UNAMID Joint Mission Analysis Centre’s “Monthly Incident Statistics” report for September shows 98 victims consisting of one international, 63 civilians and 34 combatants. Forty one were in North Darfur, 43 in South Darfur and 14 in West Darfur states respectively. Of the 63 civilians, 53 were IDPs, of whom 52 were victims of criminal acts (murder). Of the combatants, 30 were killed in inter-tribal clashes and four were members of SAF or the Armed Movements. Other incidents on the JMAC list include 40 IDP issues, 58 cases of banditry, 8 cases (with 11 victims) of sexual and gender based violence and exploitation, 35 cases of GoS activity, 8 instances of restrictions, 18 incidents of livestock theft, seven tribal issues, two cases of factions/armed movement incidents, and four cases of carjacking (two attempted and two successful).
I apologize for crowding the blog with my postings, but I believe that all interested persons should do what they can to try to make positive suggestions and contributions to the sharing of information that may be used by the decision makers in the SPLM and the NCP during the upcoming months moving towards the Referendum. I do not want to be accused of complaining that “something needs to be done” without offering possible courses of actions. I would like to make a suggestion to those individuals who have some ability to offer assistance to South and North Sudan with regard to infrastructure development. It is my understanding that Juba University is in the process of relocating from Khartoum to Juba; and it is possibly the case that the University could use some assistance in developing programs within its various colleges. One of the eleven colleges within the University is the College of Natural Resources & Environmental Studies. However, I was unable to find within that college a Department of Petroleum Geology or Petroleum Engineering, such as they have at the Sudan University of Science and Technology. Given the fact that Southern Sudan has oil deposits, it might be a […]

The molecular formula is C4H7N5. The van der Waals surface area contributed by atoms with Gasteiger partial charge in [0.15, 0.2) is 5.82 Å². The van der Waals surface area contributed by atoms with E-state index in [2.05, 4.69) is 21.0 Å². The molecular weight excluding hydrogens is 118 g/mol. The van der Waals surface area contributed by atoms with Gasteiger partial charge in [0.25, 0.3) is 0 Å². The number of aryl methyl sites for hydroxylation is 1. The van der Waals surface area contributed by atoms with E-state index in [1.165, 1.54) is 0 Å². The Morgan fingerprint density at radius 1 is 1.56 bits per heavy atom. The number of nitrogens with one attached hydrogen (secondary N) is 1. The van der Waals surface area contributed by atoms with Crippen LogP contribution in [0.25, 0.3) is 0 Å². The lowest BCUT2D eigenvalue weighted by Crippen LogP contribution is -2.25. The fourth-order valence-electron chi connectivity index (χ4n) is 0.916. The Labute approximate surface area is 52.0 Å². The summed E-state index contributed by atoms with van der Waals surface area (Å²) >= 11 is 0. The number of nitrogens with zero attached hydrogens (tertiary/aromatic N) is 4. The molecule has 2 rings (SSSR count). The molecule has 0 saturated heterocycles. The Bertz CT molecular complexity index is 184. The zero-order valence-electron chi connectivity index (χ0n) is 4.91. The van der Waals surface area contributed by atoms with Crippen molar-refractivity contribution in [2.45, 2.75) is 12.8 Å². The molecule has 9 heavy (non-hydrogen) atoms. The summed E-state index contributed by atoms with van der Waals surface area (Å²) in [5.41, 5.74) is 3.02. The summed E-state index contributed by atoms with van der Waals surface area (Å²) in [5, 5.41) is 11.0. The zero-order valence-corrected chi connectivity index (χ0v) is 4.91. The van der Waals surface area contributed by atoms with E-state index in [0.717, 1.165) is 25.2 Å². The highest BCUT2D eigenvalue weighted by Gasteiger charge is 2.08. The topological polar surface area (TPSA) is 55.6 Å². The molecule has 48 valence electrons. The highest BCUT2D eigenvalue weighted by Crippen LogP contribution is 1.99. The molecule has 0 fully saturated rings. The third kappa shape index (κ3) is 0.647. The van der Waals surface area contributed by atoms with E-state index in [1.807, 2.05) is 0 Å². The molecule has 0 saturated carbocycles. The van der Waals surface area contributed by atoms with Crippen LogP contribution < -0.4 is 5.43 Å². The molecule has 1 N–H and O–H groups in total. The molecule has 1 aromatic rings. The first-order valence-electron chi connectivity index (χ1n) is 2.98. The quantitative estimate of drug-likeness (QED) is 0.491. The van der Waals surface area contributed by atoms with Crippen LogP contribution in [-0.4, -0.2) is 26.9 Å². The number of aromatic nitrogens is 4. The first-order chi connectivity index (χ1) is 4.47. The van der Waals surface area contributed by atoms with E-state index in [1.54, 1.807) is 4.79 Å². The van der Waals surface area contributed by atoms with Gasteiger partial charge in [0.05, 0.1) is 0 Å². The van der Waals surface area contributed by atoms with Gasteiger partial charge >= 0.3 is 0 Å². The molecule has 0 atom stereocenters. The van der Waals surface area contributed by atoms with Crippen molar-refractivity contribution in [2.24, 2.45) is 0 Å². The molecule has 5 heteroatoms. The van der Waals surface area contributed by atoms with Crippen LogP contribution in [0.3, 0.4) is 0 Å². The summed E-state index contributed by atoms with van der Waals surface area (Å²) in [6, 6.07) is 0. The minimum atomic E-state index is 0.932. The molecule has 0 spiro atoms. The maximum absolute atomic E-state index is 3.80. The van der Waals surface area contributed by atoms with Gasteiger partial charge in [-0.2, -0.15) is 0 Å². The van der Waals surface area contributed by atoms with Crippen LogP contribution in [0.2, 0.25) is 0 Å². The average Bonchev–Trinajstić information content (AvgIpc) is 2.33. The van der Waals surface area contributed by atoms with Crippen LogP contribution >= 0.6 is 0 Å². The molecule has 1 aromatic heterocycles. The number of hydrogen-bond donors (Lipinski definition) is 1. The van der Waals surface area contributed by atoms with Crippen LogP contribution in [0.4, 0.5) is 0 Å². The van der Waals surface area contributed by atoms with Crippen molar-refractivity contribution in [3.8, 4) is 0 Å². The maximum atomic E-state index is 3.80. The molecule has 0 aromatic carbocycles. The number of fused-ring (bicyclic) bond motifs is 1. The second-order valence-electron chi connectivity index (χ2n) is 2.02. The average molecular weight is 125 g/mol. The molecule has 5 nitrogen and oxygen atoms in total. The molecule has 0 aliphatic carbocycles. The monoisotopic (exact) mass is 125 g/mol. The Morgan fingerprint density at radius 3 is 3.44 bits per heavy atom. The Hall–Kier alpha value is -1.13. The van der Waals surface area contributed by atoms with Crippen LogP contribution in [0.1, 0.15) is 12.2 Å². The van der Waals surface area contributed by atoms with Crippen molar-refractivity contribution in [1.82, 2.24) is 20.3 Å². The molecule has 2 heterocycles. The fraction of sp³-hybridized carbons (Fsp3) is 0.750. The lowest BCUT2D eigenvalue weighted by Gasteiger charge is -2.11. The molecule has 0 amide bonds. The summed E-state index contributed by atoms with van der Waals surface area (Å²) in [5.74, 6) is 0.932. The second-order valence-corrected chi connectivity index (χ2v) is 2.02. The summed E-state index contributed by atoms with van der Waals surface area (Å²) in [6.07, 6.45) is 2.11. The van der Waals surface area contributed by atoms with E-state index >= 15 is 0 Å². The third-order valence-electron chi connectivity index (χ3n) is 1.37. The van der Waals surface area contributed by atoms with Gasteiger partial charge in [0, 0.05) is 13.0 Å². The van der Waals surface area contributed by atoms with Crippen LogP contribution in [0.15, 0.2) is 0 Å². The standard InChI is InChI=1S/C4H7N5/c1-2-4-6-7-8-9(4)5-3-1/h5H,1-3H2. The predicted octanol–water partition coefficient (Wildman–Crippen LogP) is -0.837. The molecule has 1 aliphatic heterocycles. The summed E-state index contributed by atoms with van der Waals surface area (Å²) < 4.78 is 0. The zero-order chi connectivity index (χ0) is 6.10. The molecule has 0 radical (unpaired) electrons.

Review of: Eliza Griswold, The Tenth Parallel: Dispatches from the Fault Line between Christianity and Islam, New York, Farrar, Straus and Giroux, 2010. Beginning in 2003 Eliza Griswold visited Nigeria, Sudan, Somalia, Indonesia, Malaysia and the Philippines and wrote articles for several American magazines. But despite its title, The Tenth Parallel does not consist of dispatches, or of edited versions of already published pieces, but is a collection of anecdotal encounters loosely organized around the idea that the “fault line” between two culture zones is at or near the tenth parallel of latitude. This is really a travel book, rich in local color and authorial presence, poor in its command of sources and as a guide to the history and cultures of the countries it surveys. In introducing readers to Islam the author favors a few popular sources over standard works. As a result pre-Islamic Mecca, we are told, was a “capital city” (p. 79) that grew rich from trade, not with the farther east but with sub-Saharan Africa (p. 78); Yathrib was re-named “Medina” by the Prophet Muhammad (p. 79); “Muslim horsemen sailed from” Arabia “to Africa and landed in Egypt” (p. 79), which had been “substantially weakened by […]